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County Supervisors Rescind Climate Plan, Will Move Forward With New One

San Diego County Board of Supervisors in chamber on Feb. 19, 2020.

Credit: County of San Diego

Above: San Diego County Board of Supervisors in chamber on Feb. 19, 2020.

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The County Board of Supervisors voted unanimously Wednesday to rescind the Climate Action Plan it adopted in February 2018 and move forward in creating a replacement.

Aired: October 1, 2020 | Transcript

The County Board of Supervisors voted unanimously Wednesday to rescind the Climate Action Plan it adopted in February 2018 and move forward in creating a replacement.

Supervisor Dianne Jacob said she hopes that the county gets it right with a new version.

"Way too much money has been spent, way too much time wasted," she said.

Listen to this story by Erik Anderson.

RELATED: Court Rejects San Diego County’s Climate Action Plan Again

Various environmental groups, including the Sierra Club and Environmental Center of San Diego, filed a petition challenging the 2018 plan as violating the California Environmental Quality Act. Golden Door Properties also filed a lawsuit on similar grounds.

The San Diego chapter of the Sierra Club hopes county officials have finally realized that their approach is not working.

“I think that this is a day of reckoning,” said Richard Miller, the Sierra Club’s San Diego chapter director. “That they realize that they are going to have to bring in other parties to this. They’re going to have to for communities and actually start to listen to what we’re trying to get them to do.”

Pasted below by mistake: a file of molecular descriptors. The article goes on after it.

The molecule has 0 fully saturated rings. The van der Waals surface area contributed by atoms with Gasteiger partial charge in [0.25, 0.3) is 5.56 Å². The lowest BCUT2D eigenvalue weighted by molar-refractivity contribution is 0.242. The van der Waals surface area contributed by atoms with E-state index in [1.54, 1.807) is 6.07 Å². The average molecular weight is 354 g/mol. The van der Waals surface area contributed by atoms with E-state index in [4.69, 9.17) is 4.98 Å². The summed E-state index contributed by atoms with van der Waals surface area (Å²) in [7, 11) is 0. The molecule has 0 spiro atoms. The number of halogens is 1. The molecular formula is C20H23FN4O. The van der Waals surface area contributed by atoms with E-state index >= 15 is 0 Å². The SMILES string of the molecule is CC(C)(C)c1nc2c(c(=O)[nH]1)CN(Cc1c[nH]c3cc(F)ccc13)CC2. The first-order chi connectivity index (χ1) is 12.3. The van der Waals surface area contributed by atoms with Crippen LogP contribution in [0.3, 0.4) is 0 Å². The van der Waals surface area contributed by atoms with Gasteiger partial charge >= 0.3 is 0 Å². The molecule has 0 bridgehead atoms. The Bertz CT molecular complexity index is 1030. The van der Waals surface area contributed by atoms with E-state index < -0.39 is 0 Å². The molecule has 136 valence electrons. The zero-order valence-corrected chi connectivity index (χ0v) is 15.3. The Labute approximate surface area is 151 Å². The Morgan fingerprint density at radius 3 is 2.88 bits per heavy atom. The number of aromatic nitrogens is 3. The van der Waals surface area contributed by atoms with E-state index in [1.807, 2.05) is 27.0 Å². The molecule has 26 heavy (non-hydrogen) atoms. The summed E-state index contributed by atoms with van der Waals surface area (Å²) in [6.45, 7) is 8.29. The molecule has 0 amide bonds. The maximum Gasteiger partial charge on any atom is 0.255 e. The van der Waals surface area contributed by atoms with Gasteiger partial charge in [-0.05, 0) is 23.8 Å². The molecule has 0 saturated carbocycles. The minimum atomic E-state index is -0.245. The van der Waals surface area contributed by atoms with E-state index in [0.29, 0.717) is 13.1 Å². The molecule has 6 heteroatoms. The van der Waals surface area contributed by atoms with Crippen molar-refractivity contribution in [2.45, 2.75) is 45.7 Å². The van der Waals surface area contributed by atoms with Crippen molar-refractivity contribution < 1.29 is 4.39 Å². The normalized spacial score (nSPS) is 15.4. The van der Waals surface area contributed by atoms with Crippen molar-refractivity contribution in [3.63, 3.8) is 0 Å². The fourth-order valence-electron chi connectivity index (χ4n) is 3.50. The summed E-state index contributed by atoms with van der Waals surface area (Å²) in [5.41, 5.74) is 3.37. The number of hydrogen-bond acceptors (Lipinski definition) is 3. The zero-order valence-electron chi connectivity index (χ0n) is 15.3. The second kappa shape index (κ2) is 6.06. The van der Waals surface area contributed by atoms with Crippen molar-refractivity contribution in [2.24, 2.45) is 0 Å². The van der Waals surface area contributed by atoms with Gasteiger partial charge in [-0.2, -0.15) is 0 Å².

He is hopeful that the next Climate Action Plan will meet state and legal guidelines and help reduce the region’s greenhouse gas emissions carbon footprint.

“They are going to really have to press developers to make sure that they are doing everything they can to reduce their carbon,” Miller said.

RELATED: San Diego County Criticized In Climate Action Plan Report Card

On Dec. 24, 2018, a San Diego Superior Court judge agreed, ordering the county to vacate the plan and certification of the supplemental environmental impact report. The judge ruled that the plan didn't comply with county or state goals for reduced emissions.

The state Court of Appeal later affirmed that Superior Court ruling. However, the appeals court also ruled that the 26 greenhouse gas reduction measures in the Climate Action Plan were compliant with CEQA, and weren't inconsistent with the county's General Plan.

The county Planning & Development Services department is now developing a new plan, which should be ready for board review within the next two years, a spokeswoman said.

At Wednesday's board meeting, Supervisor Nathan Fletcher said he was looking forward to a robust debate on forming a new CAP. California is experiencing its worst wildfire season this year and its hottest temperatures, Fletcher said.

"Climate change is real. It is here, and we have to take actions that align with that reality," Fletcher added. "We have a mandate for change."

Supervisor Jim Desmond said that while the board's vote was more or less perfunctory, he's "willing to work towards a reasonable, rational plan" resulting in cleaner air and water for everyone.

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